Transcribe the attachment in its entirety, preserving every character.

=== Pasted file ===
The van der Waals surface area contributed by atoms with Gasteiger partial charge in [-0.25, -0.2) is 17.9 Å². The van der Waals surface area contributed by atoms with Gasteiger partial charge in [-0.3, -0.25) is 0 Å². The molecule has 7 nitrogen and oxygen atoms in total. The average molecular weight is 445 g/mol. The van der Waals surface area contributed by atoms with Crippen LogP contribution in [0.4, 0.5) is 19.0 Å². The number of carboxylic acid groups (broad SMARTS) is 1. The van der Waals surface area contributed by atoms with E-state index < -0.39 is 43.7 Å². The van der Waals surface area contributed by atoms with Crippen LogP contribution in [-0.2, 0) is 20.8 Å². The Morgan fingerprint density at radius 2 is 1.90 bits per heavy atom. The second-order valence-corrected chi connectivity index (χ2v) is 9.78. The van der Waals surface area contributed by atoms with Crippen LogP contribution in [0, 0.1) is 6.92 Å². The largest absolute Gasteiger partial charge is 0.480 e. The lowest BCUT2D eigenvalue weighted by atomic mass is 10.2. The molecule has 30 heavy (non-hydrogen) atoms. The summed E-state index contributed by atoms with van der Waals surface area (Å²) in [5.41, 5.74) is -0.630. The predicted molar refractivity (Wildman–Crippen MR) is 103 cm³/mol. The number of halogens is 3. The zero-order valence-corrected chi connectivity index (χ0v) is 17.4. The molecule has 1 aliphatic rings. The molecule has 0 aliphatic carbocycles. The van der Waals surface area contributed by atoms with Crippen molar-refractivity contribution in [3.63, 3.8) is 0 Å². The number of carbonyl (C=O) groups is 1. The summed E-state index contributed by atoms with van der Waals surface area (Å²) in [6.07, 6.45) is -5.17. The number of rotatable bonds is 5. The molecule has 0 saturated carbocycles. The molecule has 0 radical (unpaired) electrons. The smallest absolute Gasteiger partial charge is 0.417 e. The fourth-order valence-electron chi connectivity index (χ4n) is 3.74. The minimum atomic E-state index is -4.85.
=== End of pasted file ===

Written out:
The van der Waals surface area contributed by atoms with Gasteiger partial charge in [-0.25, -0.2) is 17.9 Å². The van der Waals surface area contributed by atoms with Gasteiger partial charge in [-0.3, -0.25) is 0 Å². The molecule has 7 nitrogen and oxygen atoms in total. The average molecular weight is 445 g/mol. The van der Waals surface area contributed by atoms with Crippen LogP contribution in [0.4, 0.5) is 19.0 Å². The number of carboxylic acid groups (broad SMARTS) is 1. The van der Waals surface area contributed by atoms with E-state index < -0.39 is 43.7 Å². The van der Waals surface area contributed by atoms with Crippen LogP contribution in [-0.2, 0) is 20.8 Å². The Morgan fingerprint density at radius 2 is 1.90 bits per heavy atom. The second-order valence-corrected chi connectivity index (χ2v) is 9.78. The van der Waals surface area contributed by atoms with Crippen LogP contribution in [0, 0.1) is 6.92 Å². The largest absolute Gasteiger partial charge is 0.480 e. The lowest BCUT2D eigenvalue weighted by atomic mass is 10.2. The molecule has 30 heavy (non-hydrogen) atoms. The summed E-state index contributed by atoms with van der Waals surface area (Å²) in [5.41, 5.74) is -0.630. The predicted molar refractivity (Wildman–Crippen MR) is 103 cm³/mol. The number of halogens is 3. The zero-order valence-corrected chi connectivity index (χ0v) is 17.4. The molecule has 1 aliphatic rings. The molecule has 0 aliphatic carbocycles. The van der Waals surface area contributed by atoms with Crippen molar-refractivity contribution in [3.63, 3.8) is 0 Å². The number of carbonyl (C=O) groups is 1. The summed E-state index contributed by atoms with van der Waals surface area (Å²) in [6.07, 6.45) is -5.17. The number of rotatable bonds is 5. The molecule has 0 saturated carbocycles. The molecule has 0 radical (unpaired) electrons. The smallest absolute Gasteiger partial charge is 0.417 e. The fourth-order valence-electron chi connectivity index (χ4n) is 3.74. The minimum atomic E-state index is -4.85.